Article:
IonizationStateCollection

class plasmapy.particles.ionization_state_collection.IonizationStateCollection(inputs: Union[Dict[str, numpy.ndarray], List, Tuple], *, T_e: Unit("K") = <Quantity nan K>, abundances: Optional[Dict[str, numbers.Real]] = None, log_abundances: Optional[Dict[str, numbers.Real]] = None, n0: Unit("1 / m3") = <Quantity nan 1 / m3>, tol: numbers.Real = 1e-15, kappa: numbers.Real = inf)

Bases: object

Describe the ionization state distributions of multiple elements or isotopes.

Parameters
  • inputs (list, tuple, or dict) – A list or tuple of elements or isotopes (if T_e is provided); a list of IonizationState instances; a dict with elements or isotopes as keys and a ndarray of ionic fractions as the values; or a dict with elements or isotopes as keys and Quantity instances with units of number density.

  • abundances (dict, optional, keyword-only) – A dict with ParticleLike objects used as the keys and the corresponding relative abundance as the values. The values must be positive real numbers.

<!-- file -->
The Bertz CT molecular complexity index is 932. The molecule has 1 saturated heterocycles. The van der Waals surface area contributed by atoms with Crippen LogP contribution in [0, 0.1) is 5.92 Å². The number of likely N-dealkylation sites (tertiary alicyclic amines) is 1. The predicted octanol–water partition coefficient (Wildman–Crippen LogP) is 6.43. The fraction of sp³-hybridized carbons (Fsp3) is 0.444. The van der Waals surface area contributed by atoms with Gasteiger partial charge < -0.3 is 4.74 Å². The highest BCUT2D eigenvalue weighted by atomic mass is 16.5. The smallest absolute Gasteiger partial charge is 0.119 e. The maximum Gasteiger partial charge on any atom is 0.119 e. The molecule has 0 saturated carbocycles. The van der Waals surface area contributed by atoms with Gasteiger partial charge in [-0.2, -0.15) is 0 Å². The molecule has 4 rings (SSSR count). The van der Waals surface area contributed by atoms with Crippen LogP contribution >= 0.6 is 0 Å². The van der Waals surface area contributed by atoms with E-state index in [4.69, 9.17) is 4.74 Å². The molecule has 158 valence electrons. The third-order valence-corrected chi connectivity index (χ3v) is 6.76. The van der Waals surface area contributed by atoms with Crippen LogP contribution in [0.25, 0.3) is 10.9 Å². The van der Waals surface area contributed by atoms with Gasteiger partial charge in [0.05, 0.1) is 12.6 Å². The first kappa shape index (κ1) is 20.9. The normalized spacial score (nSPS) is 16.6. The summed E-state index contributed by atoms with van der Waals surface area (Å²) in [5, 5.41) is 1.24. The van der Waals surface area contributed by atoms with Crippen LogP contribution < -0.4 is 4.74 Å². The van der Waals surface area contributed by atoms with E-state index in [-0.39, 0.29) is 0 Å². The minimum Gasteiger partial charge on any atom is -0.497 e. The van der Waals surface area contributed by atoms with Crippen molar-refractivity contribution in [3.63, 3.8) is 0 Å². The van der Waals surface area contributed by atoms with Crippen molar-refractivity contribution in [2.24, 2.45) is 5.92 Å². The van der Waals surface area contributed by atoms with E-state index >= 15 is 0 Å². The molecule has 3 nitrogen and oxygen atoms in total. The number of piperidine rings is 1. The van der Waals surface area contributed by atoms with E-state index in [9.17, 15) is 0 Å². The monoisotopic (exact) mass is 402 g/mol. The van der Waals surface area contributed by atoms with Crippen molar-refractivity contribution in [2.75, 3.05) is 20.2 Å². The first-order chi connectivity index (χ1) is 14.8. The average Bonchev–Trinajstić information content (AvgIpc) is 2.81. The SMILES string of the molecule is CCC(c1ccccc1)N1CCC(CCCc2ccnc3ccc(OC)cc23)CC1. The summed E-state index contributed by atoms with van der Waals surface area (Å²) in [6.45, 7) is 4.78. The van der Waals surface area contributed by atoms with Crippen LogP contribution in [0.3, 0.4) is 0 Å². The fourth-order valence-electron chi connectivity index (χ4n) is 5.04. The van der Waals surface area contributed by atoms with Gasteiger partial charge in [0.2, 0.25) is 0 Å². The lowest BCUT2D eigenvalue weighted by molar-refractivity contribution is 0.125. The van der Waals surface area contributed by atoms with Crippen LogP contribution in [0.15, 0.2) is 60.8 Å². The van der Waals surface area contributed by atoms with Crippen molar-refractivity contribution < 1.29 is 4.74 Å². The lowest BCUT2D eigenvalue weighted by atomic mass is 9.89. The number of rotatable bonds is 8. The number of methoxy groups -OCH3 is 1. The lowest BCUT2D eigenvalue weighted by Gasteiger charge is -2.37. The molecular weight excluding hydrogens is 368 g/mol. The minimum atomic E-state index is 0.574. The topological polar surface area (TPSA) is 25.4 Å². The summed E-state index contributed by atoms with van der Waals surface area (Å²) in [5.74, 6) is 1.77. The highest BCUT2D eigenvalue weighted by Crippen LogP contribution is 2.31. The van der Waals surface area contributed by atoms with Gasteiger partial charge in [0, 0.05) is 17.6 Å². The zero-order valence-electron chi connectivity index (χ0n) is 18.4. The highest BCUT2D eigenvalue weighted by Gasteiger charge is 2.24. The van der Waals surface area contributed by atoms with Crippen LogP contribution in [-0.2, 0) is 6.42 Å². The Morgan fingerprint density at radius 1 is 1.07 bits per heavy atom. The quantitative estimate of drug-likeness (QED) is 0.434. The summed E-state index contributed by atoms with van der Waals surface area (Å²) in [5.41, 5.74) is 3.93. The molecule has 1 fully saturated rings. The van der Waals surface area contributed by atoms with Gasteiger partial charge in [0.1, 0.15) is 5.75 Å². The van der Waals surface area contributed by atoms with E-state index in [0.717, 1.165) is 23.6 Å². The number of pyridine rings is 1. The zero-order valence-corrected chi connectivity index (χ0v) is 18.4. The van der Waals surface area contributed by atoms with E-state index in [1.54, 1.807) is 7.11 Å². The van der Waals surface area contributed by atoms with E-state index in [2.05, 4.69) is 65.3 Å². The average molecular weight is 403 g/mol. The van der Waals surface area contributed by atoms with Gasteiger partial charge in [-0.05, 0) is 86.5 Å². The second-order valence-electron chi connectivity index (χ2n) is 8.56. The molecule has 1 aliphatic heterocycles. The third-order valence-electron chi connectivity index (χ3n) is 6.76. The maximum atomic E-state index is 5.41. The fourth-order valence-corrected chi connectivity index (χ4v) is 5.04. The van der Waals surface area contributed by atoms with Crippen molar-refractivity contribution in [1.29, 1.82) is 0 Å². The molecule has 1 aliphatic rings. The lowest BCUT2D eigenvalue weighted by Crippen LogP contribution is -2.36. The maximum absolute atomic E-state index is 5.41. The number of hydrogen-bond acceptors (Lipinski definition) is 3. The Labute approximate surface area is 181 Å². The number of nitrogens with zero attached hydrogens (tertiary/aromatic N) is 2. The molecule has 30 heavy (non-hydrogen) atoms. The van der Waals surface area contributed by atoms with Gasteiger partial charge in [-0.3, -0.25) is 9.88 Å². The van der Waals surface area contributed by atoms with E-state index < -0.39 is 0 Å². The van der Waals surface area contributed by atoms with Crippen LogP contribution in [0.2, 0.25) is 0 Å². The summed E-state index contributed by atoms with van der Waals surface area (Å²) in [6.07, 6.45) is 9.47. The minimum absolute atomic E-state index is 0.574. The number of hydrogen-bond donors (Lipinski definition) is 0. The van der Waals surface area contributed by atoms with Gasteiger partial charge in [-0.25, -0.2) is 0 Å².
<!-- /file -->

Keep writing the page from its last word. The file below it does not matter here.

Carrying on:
• log_abundances (dict, optional, keyword-only) – A dict with ParticleLike objects used as the keys and the corresponding base 10 logarithms of their relative abundances as the values. The values must be real numbers.

  • n0 (Quantity, optional, keyword-only) – The number density normalization factor corresponding to the abundances. The number density of each element is the product of its abundance and n0.

  • T_e (Quantity, optional, keyword-only) – The electron temperature in units of temperature or thermal energy per particle.

  • kappa (float, optional, keyword-only) – The value of kappa for a kappa distribution function.

  • tol (float or integer, optional, keyword-only) – The absolute tolerance used by isclose when testing normalizations and making comparisons. Defaults to 1e-15.

Raises

ParticleError – If IonizationStateCollection cannot be instantiated.

Examples

>>> from astropy import units as u
>>> from plasmapy.particles import IonizationStateCollection
>>> states = IonizationStateCollection(
...     {'H': [0.5, 0.5], 'He': [0.95, 0.05, 0]},
...     T_e = 1.2e4 * u.K,